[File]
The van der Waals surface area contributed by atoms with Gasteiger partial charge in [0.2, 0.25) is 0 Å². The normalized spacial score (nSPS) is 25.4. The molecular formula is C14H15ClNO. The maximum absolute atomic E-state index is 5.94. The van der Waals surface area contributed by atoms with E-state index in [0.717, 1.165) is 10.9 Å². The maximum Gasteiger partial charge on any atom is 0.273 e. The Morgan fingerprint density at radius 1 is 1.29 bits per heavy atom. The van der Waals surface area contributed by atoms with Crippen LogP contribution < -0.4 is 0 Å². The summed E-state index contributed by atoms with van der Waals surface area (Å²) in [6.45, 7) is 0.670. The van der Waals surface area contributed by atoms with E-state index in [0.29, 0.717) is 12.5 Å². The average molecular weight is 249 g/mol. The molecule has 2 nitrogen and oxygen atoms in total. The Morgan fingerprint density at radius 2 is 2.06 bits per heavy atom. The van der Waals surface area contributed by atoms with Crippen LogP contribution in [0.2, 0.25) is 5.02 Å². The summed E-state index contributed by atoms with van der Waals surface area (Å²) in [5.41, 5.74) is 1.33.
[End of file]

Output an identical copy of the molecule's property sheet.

The van der Waals surface area contributed by atoms with Gasteiger partial charge in [0.2, 0.25) is 0 Å². The normalized spacial score (nSPS) is 25.4. The molecular formula is C14H15ClNO. The maximum absolute atomic E-state index is 5.94. The van der Waals surface area contributed by atoms with E-state index in [0.717, 1.165) is 10.9 Å². The maximum Gasteiger partial charge on any atom is 0.273 e. The Morgan fingerprint density at radius 1 is 1.29 bits per heavy atom. The van der Waals surface area contributed by atoms with Crippen LogP contribution < -0.4 is 0 Å². The summed E-state index contributed by atoms with van der Waals surface area (Å²) in [6.45, 7) is 0.670. The van der Waals surface area contributed by atoms with E-state index in [0.29, 0.717) is 12.5 Å². The average molecular weight is 249 g/mol. The molecule has 2 nitrogen and oxygen atoms in total. The Morgan fingerprint density at radius 2 is 2.06 bits per heavy atom. The van der Waals surface area contributed by atoms with Crippen LogP contribution in [0.2, 0.25) is 5.02 Å². The summed E-state index contributed by atoms with van der Waals surface area (Å²) in [5.41, 5.74) is 1.33.